Irrigation season ends with more in storage than expected

Existing power lines run along a Merced Irrigation District canal off Bailey Avenue in Merced.
Existing power lines run along a Merced Irrigation District canal off Bailey Avenue in Merced.

Some irrigation districts in the Northern San Joaquin Valley ended the season with more water than expected to carry over into 2016, but the drought still looms.

The Modesto and Turlock irrigation districts stretched their Tuolumne River supply thanks to conservation efforts and more releases than projected from San Francisco’s system upstream. The Oakdale and South San Joaquin irrigation districts trimmed their use of the Stanislaus River.

The Merced Irrigation District, on the other hand, had virtually no Merced River water to allot to its growers and has nothing in the bank for next year. And several West Side districts got a zero allotment from the federal Delta-Mendota Canal.

Farmers dealt with the shortage by boosting groundwater use, fallowing some of their lower-value crops and making a priority of higher-value almonds and other permanent plantings. Even in the orchards, some trees were stressed.

Joey Gonsalves, president of the Stanislaus County Farm Bureau, said some feed growers planted corn varieties with shorter growing seasons to trim the number of irrigations. The area also benefited from a summer without too many very hot days, said Gonsalves, who also is marketing director and seed coordinator at Stanislaus Farm Supply, based south of Ceres.

Farmers and others now hope that a projected El Niño, a warming of the eastern Pacific Ocean, will start to reverse the effects of the four-year drought this winter. Most reservoirs are way below their historical levels.

“Just pray for rain and hope it’s a different story next year,” Gonsalves said.

Irrigation cutbacks have ranged from modest to drastic in the Northern San Joaquin Valley. OID and SSJID had a larger supply than most, but nonetheless used less water than expected. They also approved a sale to south Valley farmers that has drawn criticism.

MID and TID provided about 40 percent of their accustomed amount. The boost from the Hetch Hetchy Water and Power System helped, TID spokesman Calvin Curtin said, and the district took extra measures to prevent waste at Turlock Lake and along the canals. It also allowed transfers of water among farmers.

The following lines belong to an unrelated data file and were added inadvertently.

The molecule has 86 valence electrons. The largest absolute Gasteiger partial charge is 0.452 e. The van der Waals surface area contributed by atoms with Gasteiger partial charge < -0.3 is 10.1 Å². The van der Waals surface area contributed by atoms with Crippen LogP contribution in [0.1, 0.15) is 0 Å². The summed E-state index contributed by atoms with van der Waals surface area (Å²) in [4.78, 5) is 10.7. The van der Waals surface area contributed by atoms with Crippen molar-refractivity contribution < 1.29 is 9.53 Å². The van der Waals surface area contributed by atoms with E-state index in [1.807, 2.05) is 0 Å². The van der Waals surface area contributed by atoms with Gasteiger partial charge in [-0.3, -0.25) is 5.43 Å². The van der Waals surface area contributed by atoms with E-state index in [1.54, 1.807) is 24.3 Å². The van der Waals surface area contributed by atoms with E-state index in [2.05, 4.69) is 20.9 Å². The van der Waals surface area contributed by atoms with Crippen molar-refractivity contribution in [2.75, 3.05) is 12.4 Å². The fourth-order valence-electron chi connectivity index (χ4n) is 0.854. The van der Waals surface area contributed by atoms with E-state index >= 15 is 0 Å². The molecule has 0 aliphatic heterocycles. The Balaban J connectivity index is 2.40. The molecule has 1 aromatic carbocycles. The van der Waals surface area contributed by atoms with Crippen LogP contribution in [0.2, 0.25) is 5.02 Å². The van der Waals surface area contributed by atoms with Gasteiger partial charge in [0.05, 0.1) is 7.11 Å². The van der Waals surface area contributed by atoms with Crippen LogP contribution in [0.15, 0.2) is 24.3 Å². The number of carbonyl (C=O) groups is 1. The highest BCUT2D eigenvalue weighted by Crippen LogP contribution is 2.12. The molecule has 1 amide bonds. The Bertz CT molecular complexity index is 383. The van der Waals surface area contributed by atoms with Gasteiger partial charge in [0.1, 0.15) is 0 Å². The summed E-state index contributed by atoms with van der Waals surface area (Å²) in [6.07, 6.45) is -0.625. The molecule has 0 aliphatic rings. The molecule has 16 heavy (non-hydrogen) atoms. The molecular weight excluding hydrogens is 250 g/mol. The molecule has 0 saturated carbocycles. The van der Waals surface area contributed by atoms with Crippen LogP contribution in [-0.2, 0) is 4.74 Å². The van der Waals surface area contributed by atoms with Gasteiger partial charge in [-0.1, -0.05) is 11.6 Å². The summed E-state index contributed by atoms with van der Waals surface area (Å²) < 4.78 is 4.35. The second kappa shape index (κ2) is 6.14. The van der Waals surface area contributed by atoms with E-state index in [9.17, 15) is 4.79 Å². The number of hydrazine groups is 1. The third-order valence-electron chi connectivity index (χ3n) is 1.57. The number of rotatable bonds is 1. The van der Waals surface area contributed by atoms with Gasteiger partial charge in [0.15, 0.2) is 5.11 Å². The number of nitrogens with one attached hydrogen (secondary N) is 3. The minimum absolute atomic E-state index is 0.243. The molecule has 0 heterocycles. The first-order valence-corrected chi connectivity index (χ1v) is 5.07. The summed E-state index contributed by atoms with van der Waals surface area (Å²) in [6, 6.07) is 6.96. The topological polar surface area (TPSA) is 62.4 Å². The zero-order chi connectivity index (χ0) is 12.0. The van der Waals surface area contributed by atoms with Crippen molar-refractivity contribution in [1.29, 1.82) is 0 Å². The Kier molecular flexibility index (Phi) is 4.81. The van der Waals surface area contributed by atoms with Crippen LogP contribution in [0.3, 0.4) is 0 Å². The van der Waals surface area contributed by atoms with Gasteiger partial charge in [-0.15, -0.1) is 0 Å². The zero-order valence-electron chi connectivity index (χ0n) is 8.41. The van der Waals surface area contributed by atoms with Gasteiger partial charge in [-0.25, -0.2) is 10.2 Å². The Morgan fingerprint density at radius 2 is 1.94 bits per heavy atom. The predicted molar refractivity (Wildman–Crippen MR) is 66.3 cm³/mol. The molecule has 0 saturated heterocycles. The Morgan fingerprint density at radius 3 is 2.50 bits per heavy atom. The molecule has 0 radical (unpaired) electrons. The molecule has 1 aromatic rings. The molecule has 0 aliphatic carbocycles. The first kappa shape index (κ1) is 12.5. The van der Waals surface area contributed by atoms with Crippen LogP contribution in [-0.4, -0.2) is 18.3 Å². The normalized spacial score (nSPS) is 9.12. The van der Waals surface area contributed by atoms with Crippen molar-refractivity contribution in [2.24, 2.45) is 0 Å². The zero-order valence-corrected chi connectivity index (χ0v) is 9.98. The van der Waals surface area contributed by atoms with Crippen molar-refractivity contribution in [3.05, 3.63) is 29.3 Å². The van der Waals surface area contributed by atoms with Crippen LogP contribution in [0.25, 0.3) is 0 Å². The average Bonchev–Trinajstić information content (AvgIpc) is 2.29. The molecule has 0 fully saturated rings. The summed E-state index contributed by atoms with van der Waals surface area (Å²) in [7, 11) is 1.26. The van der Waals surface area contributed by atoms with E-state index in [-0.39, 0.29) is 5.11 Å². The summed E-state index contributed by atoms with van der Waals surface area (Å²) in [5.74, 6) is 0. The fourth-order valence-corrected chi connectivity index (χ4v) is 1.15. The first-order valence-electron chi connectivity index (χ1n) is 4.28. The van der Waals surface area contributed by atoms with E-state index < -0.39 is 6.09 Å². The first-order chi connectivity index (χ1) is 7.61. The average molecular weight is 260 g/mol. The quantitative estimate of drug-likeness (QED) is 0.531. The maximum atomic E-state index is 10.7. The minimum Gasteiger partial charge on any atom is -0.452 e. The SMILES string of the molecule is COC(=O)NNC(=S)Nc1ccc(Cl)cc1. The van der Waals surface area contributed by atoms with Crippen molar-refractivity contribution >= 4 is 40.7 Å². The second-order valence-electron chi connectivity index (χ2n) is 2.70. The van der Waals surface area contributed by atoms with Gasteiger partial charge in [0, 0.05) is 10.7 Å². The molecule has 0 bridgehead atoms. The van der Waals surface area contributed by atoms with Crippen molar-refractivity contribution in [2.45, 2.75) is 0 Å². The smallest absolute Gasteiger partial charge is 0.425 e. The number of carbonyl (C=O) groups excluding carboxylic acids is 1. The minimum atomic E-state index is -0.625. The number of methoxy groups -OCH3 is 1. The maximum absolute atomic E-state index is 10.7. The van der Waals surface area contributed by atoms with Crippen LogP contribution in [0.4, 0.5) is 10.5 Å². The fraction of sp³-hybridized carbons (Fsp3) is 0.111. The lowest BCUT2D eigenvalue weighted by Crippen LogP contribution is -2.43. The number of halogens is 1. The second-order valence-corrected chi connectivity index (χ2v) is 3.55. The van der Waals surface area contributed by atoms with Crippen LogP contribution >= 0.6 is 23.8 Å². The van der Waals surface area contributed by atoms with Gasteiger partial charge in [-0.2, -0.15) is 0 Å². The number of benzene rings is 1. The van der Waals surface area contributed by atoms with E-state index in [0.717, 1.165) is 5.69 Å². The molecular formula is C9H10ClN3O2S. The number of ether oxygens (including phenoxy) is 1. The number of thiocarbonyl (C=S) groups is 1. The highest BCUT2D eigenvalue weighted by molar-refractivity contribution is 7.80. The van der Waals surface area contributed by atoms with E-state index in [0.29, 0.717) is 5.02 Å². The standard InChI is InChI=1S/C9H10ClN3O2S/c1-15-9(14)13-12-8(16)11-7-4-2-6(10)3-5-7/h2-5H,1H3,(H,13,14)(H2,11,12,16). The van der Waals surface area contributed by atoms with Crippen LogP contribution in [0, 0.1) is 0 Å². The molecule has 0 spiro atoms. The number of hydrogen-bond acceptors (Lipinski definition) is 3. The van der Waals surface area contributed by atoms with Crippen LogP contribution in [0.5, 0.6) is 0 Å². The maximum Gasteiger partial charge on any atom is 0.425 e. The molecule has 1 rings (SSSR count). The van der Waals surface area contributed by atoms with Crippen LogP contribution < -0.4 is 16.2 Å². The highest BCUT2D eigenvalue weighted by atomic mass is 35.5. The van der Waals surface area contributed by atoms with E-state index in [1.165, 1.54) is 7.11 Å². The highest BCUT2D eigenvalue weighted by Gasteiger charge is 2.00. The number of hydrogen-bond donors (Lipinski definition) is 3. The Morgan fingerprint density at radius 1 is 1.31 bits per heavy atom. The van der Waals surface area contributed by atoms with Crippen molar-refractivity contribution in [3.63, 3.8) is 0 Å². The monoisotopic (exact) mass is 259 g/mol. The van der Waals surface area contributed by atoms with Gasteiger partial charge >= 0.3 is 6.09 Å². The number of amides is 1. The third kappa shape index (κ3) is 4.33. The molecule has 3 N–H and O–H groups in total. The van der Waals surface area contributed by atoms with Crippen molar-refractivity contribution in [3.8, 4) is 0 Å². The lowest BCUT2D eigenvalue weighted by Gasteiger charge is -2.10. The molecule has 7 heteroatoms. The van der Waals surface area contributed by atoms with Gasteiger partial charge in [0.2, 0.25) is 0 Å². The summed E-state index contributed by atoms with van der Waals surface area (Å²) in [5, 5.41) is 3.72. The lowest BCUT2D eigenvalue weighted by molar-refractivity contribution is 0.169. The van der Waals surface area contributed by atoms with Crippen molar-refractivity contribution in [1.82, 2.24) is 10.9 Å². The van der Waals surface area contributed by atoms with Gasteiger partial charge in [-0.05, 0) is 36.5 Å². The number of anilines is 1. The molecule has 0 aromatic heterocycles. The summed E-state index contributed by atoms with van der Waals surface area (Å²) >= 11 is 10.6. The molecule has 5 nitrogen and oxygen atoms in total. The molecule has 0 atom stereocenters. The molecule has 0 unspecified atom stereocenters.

The Modesto district also had transfer programs and worked to prevent losses on the system.

“While the 2015/2016 winter season forecast appears to be bright, we continue to actively plan for a wide range of hydrologic conditions as we look forward to the 2016 irrigation season,” spokeswoman Melissa Williams said by email.

The Merced district, which has a smaller watershed and reservoir than those to the north, had only enough to provide half an inch of water in a single July delivery – just 2 percent of the supply in ample years. Lake McClure now sits below the diversion point, so what little water is there cannot be tapped, spokesman Mike Jensen said.

Many districts on the West Side had zero allocations from the federal Central Valley Project. The Central California Irrigation District has senior rights that should have allowed 75 percent of the contracted amount this year, but only 51 percent was available, General Manager Chris White said.

Many districts supplement river water with wells, which have held up in some areas but raised concerns about overdraft and land subsidence in others.

About El Niño: The National Weather Service now sees a 95 percent chance that a strong version of this phenomenon is on tap for winter. It warns, though, that it sometimes fails to produce above-average rain or the even more important Sierra Nevada snowpack.

John Holland: 209-578-2385